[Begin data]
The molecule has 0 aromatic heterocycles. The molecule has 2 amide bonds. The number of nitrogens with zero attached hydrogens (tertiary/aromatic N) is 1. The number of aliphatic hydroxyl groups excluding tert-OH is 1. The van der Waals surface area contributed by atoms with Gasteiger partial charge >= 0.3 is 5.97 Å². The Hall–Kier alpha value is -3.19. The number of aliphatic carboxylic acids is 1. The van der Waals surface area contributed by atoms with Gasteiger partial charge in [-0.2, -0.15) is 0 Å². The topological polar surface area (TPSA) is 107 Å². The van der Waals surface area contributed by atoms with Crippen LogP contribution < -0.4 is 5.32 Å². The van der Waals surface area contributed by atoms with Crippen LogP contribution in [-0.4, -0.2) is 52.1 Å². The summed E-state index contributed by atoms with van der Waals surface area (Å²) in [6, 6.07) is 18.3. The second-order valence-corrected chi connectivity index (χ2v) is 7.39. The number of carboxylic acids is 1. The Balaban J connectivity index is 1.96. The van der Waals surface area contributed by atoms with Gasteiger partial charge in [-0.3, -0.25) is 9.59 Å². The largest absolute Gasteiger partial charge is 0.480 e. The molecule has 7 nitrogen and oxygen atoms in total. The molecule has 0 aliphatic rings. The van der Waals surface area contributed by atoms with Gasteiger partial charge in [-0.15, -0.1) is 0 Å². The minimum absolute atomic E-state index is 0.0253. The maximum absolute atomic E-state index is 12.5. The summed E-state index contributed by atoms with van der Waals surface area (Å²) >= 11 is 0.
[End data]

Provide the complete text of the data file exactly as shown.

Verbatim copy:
The molecule has 0 aromatic heterocycles. The molecule has 2 amide bonds. The number of nitrogens with zero attached hydrogens (tertiary/aromatic N) is 1. The number of aliphatic hydroxyl groups excluding tert-OH is 1. The van der Waals surface area contributed by atoms with Gasteiger partial charge >= 0.3 is 5.97 Å². The Hall–Kier alpha value is -3.19. The number of aliphatic carboxylic acids is 1. The van der Waals surface area contributed by atoms with Gasteiger partial charge in [-0.2, -0.15) is 0 Å². The topological polar surface area (TPSA) is 107 Å². The van der Waals surface area contributed by atoms with Crippen LogP contribution < -0.4 is 5.32 Å². The van der Waals surface area contributed by atoms with Crippen LogP contribution in [-0.4, -0.2) is 52.1 Å². The summed E-state index contributed by atoms with van der Waals surface area (Å²) in [6, 6.07) is 18.3. The second-order valence-corrected chi connectivity index (χ2v) is 7.39. The number of carboxylic acids is 1. The Balaban J connectivity index is 1.96. The van der Waals surface area contributed by atoms with Gasteiger partial charge in [-0.3, -0.25) is 9.59 Å². The largest absolute Gasteiger partial charge is 0.480 e. The molecule has 7 nitrogen and oxygen atoms in total. The molecule has 0 aliphatic rings. The van der Waals surface area contributed by atoms with Gasteiger partial charge in [-0.15, -0.1) is 0 Å². The minimum absolute atomic E-state index is 0.0253. The maximum absolute atomic E-state index is 12.5. The summed E-state index contributed by atoms with van der Waals surface area (Å²) >= 11 is 0.